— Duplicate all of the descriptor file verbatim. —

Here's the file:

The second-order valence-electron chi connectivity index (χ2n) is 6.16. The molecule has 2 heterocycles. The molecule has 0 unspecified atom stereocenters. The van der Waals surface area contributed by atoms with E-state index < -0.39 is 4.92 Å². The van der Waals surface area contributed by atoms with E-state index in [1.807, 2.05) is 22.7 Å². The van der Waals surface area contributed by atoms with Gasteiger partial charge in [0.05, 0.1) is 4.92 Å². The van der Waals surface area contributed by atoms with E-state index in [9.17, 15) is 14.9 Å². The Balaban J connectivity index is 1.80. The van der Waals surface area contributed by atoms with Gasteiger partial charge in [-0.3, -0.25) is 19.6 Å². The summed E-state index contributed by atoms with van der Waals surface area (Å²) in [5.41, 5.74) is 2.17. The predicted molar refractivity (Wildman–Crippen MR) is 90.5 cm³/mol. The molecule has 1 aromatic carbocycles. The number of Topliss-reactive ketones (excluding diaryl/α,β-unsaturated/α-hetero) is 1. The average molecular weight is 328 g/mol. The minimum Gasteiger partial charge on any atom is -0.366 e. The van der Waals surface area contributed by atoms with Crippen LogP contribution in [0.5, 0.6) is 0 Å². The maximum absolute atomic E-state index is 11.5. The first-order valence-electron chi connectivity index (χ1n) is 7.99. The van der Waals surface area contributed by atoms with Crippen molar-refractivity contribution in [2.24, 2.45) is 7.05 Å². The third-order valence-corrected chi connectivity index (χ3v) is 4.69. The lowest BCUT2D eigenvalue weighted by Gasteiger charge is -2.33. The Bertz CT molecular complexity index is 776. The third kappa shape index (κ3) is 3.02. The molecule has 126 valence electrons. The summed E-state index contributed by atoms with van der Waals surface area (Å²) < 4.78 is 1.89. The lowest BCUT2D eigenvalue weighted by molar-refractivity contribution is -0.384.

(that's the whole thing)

The second-order valence-electron chi connectivity index (χ2n) is 6.16. The molecule has 2 heterocycles. The molecule has 0 unspecified atom stereocenters. The van der Waals surface area contributed by atoms with E-state index < -0.39 is 4.92 Å². The van der Waals surface area contributed by atoms with E-state index in [1.807, 2.05) is 22.7 Å². The van der Waals surface area contributed by atoms with Gasteiger partial charge in [0.05, 0.1) is 4.92 Å². The van der Waals surface area contributed by atoms with E-state index in [9.17, 15) is 14.9 Å². The Balaban J connectivity index is 1.80. The van der Waals surface area contributed by atoms with Gasteiger partial charge in [-0.3, -0.25) is 19.6 Å². The summed E-state index contributed by atoms with van der Waals surface area (Å²) in [5.41, 5.74) is 2.17. The predicted molar refractivity (Wildman–Crippen MR) is 90.5 cm³/mol. The molecule has 1 aromatic carbocycles. The number of Topliss-reactive ketones (excluding diaryl/α,β-unsaturated/α-hetero) is 1. The average molecular weight is 328 g/mol. The minimum Gasteiger partial charge on any atom is -0.366 e. The van der Waals surface area contributed by atoms with Crippen LogP contribution in [0.5, 0.6) is 0 Å². The maximum absolute atomic E-state index is 11.5. The first-order valence-electron chi connectivity index (χ1n) is 7.99. The van der Waals surface area contributed by atoms with Crippen molar-refractivity contribution in [2.24, 2.45) is 7.05 Å². The third-order valence-corrected chi connectivity index (χ3v) is 4.69. The lowest BCUT2D eigenvalue weighted by Gasteiger charge is -2.33. The Bertz CT molecular complexity index is 776. The third kappa shape index (κ3) is 3.02. The molecule has 126 valence electrons. The summed E-state index contributed by atoms with van der Waals surface area (Å²) < 4.78 is 1.89. The lowest BCUT2D eigenvalue weighted by molar-refractivity contribution is -0.384.